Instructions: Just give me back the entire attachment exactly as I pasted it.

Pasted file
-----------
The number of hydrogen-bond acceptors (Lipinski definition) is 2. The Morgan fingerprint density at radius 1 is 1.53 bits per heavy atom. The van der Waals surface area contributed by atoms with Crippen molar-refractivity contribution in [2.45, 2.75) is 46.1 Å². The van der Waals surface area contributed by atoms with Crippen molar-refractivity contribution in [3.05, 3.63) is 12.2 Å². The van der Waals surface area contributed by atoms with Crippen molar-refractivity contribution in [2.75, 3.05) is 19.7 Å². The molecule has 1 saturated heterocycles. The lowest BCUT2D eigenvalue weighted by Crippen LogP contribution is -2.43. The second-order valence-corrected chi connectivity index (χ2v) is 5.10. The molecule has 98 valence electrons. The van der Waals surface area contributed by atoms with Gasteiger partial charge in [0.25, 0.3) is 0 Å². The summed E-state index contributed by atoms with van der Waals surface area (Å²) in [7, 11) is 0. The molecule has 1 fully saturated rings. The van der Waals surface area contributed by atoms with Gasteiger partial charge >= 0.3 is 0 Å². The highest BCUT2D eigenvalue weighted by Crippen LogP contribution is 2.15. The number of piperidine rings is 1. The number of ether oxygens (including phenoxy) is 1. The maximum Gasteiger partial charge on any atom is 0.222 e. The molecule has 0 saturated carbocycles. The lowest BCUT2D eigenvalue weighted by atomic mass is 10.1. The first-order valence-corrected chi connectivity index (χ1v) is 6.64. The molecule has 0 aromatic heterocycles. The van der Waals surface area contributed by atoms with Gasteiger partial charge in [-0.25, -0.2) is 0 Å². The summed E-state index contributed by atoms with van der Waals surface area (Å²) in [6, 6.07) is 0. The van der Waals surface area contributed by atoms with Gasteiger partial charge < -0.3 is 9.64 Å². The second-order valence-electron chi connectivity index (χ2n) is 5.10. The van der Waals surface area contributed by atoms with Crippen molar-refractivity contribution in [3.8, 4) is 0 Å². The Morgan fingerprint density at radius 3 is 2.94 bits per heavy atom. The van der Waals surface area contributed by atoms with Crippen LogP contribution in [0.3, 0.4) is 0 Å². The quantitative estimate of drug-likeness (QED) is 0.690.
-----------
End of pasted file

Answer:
The number of hydrogen-bond acceptors (Lipinski definition) is 2. The Morgan fingerprint density at radius 1 is 1.53 bits per heavy atom. The van der Waals surface area contributed by atoms with Crippen molar-refractivity contribution in [2.45, 2.75) is 46.1 Å². The van der Waals surface area contributed by atoms with Crippen molar-refractivity contribution in [3.05, 3.63) is 12.2 Å². The van der Waals surface area contributed by atoms with Crippen molar-refractivity contribution in [2.75, 3.05) is 19.7 Å². The molecule has 1 saturated heterocycles. The lowest BCUT2D eigenvalue weighted by Crippen LogP contribution is -2.43. The second-order valence-corrected chi connectivity index (χ2v) is 5.10. The molecule has 98 valence electrons. The van der Waals surface area contributed by atoms with Gasteiger partial charge in [0.25, 0.3) is 0 Å². The summed E-state index contributed by atoms with van der Waals surface area (Å²) in [7, 11) is 0. The molecule has 1 fully saturated rings. The van der Waals surface area contributed by atoms with Gasteiger partial charge >= 0.3 is 0 Å². The highest BCUT2D eigenvalue weighted by Crippen LogP contribution is 2.15. The number of piperidine rings is 1. The number of ether oxygens (including phenoxy) is 1. The maximum Gasteiger partial charge on any atom is 0.222 e. The molecule has 0 saturated carbocycles. The lowest BCUT2D eigenvalue weighted by atomic mass is 10.1. The first-order valence-corrected chi connectivity index (χ1v) is 6.64. The molecule has 0 aromatic heterocycles. The van der Waals surface area contributed by atoms with Gasteiger partial charge in [-0.25, -0.2) is 0 Å². The summed E-state index contributed by atoms with van der Waals surface area (Å²) in [6, 6.07) is 0. The van der Waals surface area contributed by atoms with Gasteiger partial charge < -0.3 is 9.64 Å². The second-order valence-electron chi connectivity index (χ2n) is 5.10. The van der Waals surface area contributed by atoms with Crippen molar-refractivity contribution in [3.8, 4) is 0 Å². The Morgan fingerprint density at radius 3 is 2.94 bits per heavy atom. The van der Waals surface area contributed by atoms with Crippen LogP contribution in [0.3, 0.4) is 0 Å². The quantitative estimate of drug-likeness (QED) is 0.690.